[00:02:49] Josh: Thanks, Julie, it's great to be here. Thanks for having me.
[00:02:54] Julie: Just so the listeners know, our firm has 30 some different types of investment models that a participant of a group retirement plan could utilize with their self-directed brokerage account.
[00:03:03]. And each one of those models has different strategists that we work with. And this relationship that we're building with Wilshire is to give us an added layer of due diligence for that process. If you could just give us a quick history, Josh of Wilshire and then I have some benchmark questions, ask you to write off the bat.
[00:03:28] Josh: A little on Wilshire, the organization was founded in 1972 and we were founded as a provider of various types of financial services, but originally as an index and analytics organization. And so, we launched the Wilshire 5000 Index (now called the FT Wilshire 5000). Which really represented the most comprehensive measure of the US equity market and, something still today that many reference as a comprehensive benchmark of the U S equity market.
[00:03:55] And we evolved over the years, out of the indexing and analytics business, we, in the early eighties we threw out our consulting presence, which today we are a very well-known consultant working with many of the largest public pension plans. We have a private markets business that was launched in the nineties and then eventually evolved into the creation of multi-asset solutions for many financial intermediaries.
[00:04:18] And so today where we are a diversified financial services firm, That provides services to institutional investors, financial institutions, and intermediaries, and we construct and build and deliver solutions where the end consumer or investor is an individual investor. So, we benefit from dealing with very different types of investors to help them achieve their financial objectives.
[00:04:41] Julie: Josh, again, our audience is financial professionals and advisors. Can you explain to someone that is newer in the business, or that wants to maybe talk to their client about benchmarking? What is the purpose of benchmarking and why does it exist?
[00:04:59] Josh: Sure. Benchmarking is very important in terms of setting financial objectives. Most investment policies as we call them are set and defined using benchmarks. And you can look historically at the performance of a 60/40, or a 80/20 portfolio using benchmarks to get a sense of how/what the risk looks like of that portfolio, what the returns have historically looked like, how it behaves in different environments.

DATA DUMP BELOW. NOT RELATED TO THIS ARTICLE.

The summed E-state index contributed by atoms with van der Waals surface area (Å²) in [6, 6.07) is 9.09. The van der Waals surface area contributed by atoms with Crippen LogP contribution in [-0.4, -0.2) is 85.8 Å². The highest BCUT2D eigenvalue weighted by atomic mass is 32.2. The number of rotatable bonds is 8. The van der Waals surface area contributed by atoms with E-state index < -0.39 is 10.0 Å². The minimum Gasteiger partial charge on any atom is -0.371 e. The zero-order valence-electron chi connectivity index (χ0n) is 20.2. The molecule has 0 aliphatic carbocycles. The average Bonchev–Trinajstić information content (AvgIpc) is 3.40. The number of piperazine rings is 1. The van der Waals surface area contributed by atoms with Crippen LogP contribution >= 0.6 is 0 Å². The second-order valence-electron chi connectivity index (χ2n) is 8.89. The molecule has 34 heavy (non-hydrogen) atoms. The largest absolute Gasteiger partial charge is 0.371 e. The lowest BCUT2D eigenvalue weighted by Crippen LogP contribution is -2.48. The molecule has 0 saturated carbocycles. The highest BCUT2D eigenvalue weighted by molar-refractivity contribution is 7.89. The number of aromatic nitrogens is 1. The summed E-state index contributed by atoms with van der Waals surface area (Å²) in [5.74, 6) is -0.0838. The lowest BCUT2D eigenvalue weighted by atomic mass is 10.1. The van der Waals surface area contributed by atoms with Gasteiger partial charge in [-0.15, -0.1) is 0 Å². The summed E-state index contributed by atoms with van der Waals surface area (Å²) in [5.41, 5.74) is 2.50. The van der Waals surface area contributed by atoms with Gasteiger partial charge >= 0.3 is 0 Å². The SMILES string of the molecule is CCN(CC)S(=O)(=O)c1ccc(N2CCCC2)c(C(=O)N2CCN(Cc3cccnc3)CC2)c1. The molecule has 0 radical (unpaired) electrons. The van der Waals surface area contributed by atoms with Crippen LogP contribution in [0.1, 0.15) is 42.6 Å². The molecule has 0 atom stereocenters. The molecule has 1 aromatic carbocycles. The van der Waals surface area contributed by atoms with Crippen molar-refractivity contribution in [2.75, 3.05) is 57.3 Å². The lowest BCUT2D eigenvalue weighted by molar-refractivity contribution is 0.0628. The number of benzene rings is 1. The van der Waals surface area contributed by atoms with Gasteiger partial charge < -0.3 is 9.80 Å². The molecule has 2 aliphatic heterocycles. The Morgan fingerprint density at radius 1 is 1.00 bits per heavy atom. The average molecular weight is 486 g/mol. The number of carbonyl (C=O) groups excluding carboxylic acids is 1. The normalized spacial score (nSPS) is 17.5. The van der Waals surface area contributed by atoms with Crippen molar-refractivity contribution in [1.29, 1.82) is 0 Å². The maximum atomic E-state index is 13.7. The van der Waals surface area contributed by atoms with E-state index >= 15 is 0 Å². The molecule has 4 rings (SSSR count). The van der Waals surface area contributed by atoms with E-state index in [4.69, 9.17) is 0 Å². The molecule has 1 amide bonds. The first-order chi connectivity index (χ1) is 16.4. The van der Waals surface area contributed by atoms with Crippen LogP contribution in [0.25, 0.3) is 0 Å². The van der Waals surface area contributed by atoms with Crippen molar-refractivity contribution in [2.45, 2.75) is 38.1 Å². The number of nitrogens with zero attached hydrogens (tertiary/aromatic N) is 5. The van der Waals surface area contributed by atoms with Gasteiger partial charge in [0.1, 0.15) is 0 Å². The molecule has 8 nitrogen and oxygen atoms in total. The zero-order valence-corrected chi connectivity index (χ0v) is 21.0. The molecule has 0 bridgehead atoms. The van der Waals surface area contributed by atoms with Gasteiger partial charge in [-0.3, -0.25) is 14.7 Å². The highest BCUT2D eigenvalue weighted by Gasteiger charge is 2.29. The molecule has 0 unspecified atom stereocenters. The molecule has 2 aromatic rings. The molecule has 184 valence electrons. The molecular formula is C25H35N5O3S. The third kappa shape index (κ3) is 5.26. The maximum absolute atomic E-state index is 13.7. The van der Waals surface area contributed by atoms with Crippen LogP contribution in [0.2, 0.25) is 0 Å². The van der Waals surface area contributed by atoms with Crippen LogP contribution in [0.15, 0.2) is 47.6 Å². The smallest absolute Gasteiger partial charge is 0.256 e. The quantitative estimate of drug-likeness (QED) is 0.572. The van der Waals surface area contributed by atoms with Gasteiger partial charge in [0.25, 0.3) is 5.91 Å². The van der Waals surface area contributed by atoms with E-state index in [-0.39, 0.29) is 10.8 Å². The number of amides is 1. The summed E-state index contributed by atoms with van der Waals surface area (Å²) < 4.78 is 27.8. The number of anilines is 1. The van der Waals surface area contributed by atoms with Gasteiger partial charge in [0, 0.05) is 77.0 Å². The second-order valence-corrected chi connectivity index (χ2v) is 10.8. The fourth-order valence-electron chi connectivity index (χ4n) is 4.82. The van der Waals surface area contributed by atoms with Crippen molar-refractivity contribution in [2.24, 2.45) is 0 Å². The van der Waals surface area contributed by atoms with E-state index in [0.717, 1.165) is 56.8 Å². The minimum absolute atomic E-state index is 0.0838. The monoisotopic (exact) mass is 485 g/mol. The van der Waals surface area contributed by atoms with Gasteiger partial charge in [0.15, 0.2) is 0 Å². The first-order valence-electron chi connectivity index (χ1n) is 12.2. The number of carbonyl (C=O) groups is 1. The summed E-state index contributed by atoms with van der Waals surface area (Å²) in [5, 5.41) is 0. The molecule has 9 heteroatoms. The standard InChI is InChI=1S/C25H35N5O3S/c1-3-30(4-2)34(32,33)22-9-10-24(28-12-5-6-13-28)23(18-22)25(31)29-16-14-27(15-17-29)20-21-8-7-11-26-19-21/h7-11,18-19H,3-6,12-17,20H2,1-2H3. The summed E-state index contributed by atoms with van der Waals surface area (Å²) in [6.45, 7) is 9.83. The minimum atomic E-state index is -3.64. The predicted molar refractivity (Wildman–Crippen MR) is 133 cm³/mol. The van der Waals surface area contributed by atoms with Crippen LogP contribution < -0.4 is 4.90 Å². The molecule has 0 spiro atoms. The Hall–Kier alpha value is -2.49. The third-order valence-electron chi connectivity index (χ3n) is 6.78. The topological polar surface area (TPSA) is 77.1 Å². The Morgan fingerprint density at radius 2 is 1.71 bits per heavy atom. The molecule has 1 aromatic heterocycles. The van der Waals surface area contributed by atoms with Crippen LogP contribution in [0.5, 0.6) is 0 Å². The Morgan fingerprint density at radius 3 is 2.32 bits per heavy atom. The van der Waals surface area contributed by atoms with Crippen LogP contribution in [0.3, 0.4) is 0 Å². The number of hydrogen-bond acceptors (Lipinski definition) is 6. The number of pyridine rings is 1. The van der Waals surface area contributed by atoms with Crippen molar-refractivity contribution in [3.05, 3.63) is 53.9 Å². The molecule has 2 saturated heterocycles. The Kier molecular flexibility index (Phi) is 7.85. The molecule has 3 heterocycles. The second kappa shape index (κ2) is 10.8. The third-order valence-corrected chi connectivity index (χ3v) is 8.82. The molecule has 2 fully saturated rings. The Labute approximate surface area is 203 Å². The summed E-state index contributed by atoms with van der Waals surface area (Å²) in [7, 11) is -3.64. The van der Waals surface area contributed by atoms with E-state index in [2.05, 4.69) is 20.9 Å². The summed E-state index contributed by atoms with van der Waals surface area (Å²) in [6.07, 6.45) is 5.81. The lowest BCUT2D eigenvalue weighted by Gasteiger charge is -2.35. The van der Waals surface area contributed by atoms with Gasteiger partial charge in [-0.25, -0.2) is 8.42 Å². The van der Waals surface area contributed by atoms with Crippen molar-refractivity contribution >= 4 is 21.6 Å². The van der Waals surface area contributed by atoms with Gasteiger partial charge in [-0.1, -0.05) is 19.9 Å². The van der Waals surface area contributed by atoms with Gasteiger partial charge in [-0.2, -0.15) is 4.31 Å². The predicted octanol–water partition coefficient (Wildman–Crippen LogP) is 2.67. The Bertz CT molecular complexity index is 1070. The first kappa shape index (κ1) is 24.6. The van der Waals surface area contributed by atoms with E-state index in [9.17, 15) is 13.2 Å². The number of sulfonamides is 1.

[00:05:25] And once you determine what that appropriate investment policy is, that strategic policy is, we refer. You then need to decide how to deploy those assets into the market. So, if you have 60% of your portfolio, as an example that you want to be deploying to equity markets, you have your equity market benchmark, and then you want to decide, what types of investment managers to use to deploy your assets or work with the deployer assets.
[00:05:48] That is really the purpose of benchmarking. And so, for Wilshire, it's a key part of our business. It was the foundation of our organization, and it is one of the services that we provide to many different types of clients across the world.
[00:06:00] Julie: Great. Now I want to talk about, I feel like a lot of people are confused because we, we're just coming off the crazy COVID couple of years, pandemic, at least in this nation, we are, we have this runaway inflation.
[00:06:15] We have energy prices that are very high and very volatile. And we have a narrative coming from our administration. That's one thing. And then we have it, depending on the news channel that you listen to. There is a lot of rhetoric. I feel personally, a lot of people don't even know who to believe.
[00:06:33] What is going on. What do you, what does Wilshire see and has this type of environment happened in the past? Like I remember in the seventies sitting in gas lines with my parents thinking. I don't know what I was thinking. [laugh] Probably thinking let's get out of this gas line that has been going on for three hours without air conditioning.
[00:06:55] What do you see coming down the line here for the United States and globally?
[00:07:01] Josh: Let's hope those days are not ahead of us. In terms of, waiting in gas lines, but I'll start by saying that you referenced COVID and we need to reference the COVID period because it does relate to
[00:07:18] some of the elements of the uncertainty and the risks that we're dealing with today in that, as you'll recall, Julie, we had a very dramatic sell off in February/ March of 2020 when we first had this healthcare crisis ensue, and then what happened was I think the federal reserve and general global government recognized and had learned from previous crises that you need to take action fast and